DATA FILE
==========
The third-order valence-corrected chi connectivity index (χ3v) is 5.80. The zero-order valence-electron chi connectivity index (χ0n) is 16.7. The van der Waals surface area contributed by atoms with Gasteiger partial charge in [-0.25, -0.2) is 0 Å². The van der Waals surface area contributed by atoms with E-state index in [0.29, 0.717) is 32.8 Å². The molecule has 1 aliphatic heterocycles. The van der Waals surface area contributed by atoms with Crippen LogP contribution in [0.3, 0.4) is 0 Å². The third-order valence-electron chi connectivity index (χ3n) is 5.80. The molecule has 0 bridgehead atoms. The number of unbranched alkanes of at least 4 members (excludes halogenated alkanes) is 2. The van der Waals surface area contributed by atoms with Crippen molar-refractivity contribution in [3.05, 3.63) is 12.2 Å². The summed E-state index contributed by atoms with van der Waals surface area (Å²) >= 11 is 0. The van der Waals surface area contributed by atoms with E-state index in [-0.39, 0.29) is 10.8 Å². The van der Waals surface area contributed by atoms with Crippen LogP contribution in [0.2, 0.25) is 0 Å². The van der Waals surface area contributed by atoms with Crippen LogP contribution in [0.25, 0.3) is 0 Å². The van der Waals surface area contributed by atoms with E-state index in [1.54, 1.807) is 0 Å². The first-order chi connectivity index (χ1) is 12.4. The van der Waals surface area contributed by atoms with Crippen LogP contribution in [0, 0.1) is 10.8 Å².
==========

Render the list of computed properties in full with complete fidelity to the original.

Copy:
The third-order valence-corrected chi connectivity index (χ3v) is 5.80. The zero-order valence-electron chi connectivity index (χ0n) is 16.7. The van der Waals surface area contributed by atoms with Gasteiger partial charge in [-0.25, -0.2) is 0 Å². The van der Waals surface area contributed by atoms with E-state index in [0.29, 0.717) is 32.8 Å². The molecule has 1 aliphatic heterocycles. The van der Waals surface area contributed by atoms with Crippen LogP contribution in [0.3, 0.4) is 0 Å². The third-order valence-electron chi connectivity index (χ3n) is 5.80. The molecule has 0 bridgehead atoms. The number of unbranched alkanes of at least 4 members (excludes halogenated alkanes) is 2. The van der Waals surface area contributed by atoms with Crippen molar-refractivity contribution in [3.05, 3.63) is 12.2 Å². The summed E-state index contributed by atoms with van der Waals surface area (Å²) >= 11 is 0. The van der Waals surface area contributed by atoms with E-state index in [-0.39, 0.29) is 10.8 Å². The van der Waals surface area contributed by atoms with Crippen LogP contribution in [0.2, 0.25) is 0 Å². The van der Waals surface area contributed by atoms with Crippen LogP contribution in [0.25, 0.3) is 0 Å². The van der Waals surface area contributed by atoms with E-state index in [1.54, 1.807) is 0 Å². The first-order chi connectivity index (χ1) is 12.4. The van der Waals surface area contributed by atoms with Crippen LogP contribution in [0, 0.1) is 10.8 Å².